Tellingly, this multinational investment gave a positive boost to local suppliers of these new firms, which reinforced the uplift in productivity. This process did not occur up North.
A third factor has been the wealth effect associated with house prices. Although house prices have been rising in the North, they have not been anywhere near the spiralling nonsense down south. The average cost of a house in the North is ï¿½153,000,while down here it is ï¿½271,000.
The wealth effect of this divergence, driven by equity releases, has amplified the amount of credit in the Republic’s system, thus pushing house prices up further.
Finally, because the public service accounts for almost half of all employees in the North, as opposed to 18 per cent here, there is less dynamism and innovation in the workforce, and arguably a lack of risk-taking, which itself affects the overall feeling of economic sterility. This, again, is reinforced by figures published last year in the European Journal of Social and Regional Studies, showing that, proportionately, there are twice as many self-employed people in the Republic as there are in the North.
But the economic balance sheet is not game, set and match to the Republic by any means. The quality of life for many in Northern Ireland is extremely high, its infrastructure is first class and the new workforce is well-educated. Its economy has been growing strongly – by British standards. Daily life in the North is not dominated by relentless commuting, childcare problems and rip-off prices. Its telecom infrastructure is advanced, its road system is superb and its air links, particularly from Belfast’s expanded airport, are excellent. Huge stretches of former industrial wastelands have been regenerated, and there is a real feeling that things are on the right track. Unemployment is low, even if the jobs do not pay particularly well, while investment and confidence is rising.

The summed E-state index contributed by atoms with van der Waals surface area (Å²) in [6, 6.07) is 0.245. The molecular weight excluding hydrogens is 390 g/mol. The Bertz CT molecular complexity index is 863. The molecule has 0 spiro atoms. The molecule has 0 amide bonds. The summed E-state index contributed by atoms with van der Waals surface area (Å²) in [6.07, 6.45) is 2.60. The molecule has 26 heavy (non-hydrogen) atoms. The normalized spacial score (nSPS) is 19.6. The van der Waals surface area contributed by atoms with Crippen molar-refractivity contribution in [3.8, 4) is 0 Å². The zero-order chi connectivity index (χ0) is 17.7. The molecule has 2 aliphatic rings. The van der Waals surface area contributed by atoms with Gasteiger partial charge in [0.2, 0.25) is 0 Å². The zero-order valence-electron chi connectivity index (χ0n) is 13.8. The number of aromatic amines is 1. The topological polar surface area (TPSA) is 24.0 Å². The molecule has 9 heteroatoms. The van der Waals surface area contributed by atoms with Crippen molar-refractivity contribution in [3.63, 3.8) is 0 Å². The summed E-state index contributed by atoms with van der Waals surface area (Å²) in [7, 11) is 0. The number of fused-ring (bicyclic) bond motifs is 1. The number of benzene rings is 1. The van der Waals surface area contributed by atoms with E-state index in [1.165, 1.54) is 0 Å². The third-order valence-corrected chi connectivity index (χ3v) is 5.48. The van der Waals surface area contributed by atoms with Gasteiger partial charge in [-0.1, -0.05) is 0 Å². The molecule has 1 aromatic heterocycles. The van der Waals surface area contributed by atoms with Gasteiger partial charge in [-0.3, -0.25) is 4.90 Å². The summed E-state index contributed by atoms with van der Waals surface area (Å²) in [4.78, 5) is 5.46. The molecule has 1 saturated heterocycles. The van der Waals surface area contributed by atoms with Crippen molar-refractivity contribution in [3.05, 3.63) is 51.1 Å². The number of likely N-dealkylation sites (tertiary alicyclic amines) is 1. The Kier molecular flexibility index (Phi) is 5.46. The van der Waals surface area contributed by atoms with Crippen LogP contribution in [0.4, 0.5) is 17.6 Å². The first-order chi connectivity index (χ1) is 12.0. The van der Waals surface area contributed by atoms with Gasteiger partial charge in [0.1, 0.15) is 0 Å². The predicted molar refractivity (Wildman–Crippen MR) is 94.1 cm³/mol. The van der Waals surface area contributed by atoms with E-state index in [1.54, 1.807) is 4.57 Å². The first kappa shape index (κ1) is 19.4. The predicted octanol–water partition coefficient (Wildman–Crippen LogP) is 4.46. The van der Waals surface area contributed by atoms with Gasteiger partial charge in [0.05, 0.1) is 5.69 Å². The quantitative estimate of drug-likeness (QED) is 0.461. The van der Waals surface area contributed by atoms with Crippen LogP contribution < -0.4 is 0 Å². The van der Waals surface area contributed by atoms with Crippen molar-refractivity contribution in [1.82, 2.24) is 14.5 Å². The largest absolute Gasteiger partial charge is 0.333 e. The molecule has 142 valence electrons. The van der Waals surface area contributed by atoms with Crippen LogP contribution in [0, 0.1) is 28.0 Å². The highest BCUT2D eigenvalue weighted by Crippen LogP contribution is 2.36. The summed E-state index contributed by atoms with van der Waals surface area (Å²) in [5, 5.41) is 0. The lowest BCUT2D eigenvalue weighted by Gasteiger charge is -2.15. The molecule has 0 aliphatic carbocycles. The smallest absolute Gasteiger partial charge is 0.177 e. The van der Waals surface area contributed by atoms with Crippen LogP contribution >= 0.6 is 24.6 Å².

However, it is still suffering a brain drain to Britain – particularly by young middle-class Protestants – and, as Peter Hain stated quite obviously, the Northern economy is not sustainable in its present form. By this, he was referring to the annual subvention the North receives from the British exchequer.
To put this figure into an all-Ireland context, the North, with its much smaller population, gets more subsidies in anyone year from Britain than the Republic did from the EU throughout the entire 1990s.
At some stage, the North must at least make some moves towards self-reliance.
We can help them in this process and, in turn, they can ease some of our congestion problems.
Belfast is the closest city to Dublin on the island of Ireland. It is the only one that has sufficient mass to act as a counterweight to the capital. It has the people, and they need our types of jobs. By 2007, with the completion of the final stretch of the Dundalk-Newry motorway, it will be only two hours away by car.
Geography demands that we wake up to the resource that is the North. We should help them to agitate Westminster for corporate tax breaks like ours, so that they can compete properly. They should be part of our sales pitch, not least because as we get too expensive, cheaper workers and better infrastructure in the North will become part of our unique selling point.
Reading all the antediluvian stuff about the North in the 1975 government papers over the past few days, one can’t help but feel that the best way to condemn that nonsense to history is indeed to join hands and jump together – in economics, if not in politics. They need us and we need them. Now that we can afford it, it is time for us to be both far-sighted and generous.